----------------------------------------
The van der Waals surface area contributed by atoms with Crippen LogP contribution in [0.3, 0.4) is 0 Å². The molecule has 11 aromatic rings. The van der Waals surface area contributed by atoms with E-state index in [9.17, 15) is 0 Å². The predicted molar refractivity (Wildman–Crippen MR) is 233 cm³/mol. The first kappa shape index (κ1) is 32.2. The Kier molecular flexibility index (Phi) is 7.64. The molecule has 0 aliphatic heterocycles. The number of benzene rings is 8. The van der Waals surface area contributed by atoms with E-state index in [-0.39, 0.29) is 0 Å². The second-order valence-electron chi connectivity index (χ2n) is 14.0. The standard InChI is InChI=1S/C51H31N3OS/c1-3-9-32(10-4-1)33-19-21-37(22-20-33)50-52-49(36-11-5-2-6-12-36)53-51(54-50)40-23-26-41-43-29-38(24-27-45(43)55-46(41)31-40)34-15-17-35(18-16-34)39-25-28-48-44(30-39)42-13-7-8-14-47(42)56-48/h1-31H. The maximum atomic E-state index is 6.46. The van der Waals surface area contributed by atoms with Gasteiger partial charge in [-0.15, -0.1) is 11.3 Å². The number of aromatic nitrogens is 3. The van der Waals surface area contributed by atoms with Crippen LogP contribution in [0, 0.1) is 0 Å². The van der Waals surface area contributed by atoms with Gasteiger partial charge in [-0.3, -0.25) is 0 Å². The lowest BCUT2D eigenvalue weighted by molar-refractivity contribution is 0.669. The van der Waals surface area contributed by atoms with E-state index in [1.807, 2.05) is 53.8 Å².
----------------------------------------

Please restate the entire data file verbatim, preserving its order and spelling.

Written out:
The van der Waals surface area contributed by atoms with Crippen LogP contribution in [0.3, 0.4) is 0 Å². The molecule has 11 aromatic rings. The van der Waals surface area contributed by atoms with E-state index in [9.17, 15) is 0 Å². The predicted molar refractivity (Wildman–Crippen MR) is 233 cm³/mol. The first kappa shape index (κ1) is 32.2. The Kier molecular flexibility index (Phi) is 7.64. The molecule has 0 aliphatic heterocycles. The number of benzene rings is 8. The van der Waals surface area contributed by atoms with E-state index in [-0.39, 0.29) is 0 Å². The second-order valence-electron chi connectivity index (χ2n) is 14.0. The standard InChI is InChI=1S/C51H31N3OS/c1-3-9-32(10-4-1)33-19-21-37(22-20-33)50-52-49(36-11-5-2-6-12-36)53-51(54-50)40-23-26-41-43-29-38(24-27-45(43)55-46(41)31-40)34-15-17-35(18-16-34)39-25-28-48-44(30-39)42-13-7-8-14-47(42)56-48/h1-31H. The maximum atomic E-state index is 6.46. The van der Waals surface area contributed by atoms with Gasteiger partial charge in [-0.15, -0.1) is 11.3 Å². The number of aromatic nitrogens is 3. The van der Waals surface area contributed by atoms with Crippen LogP contribution in [0, 0.1) is 0 Å². The van der Waals surface area contributed by atoms with Gasteiger partial charge in [-0.3, -0.25) is 0 Å². The lowest BCUT2D eigenvalue weighted by molar-refractivity contribution is 0.669. The van der Waals surface area contributed by atoms with E-state index in [1.807, 2.05) is 53.8 Å².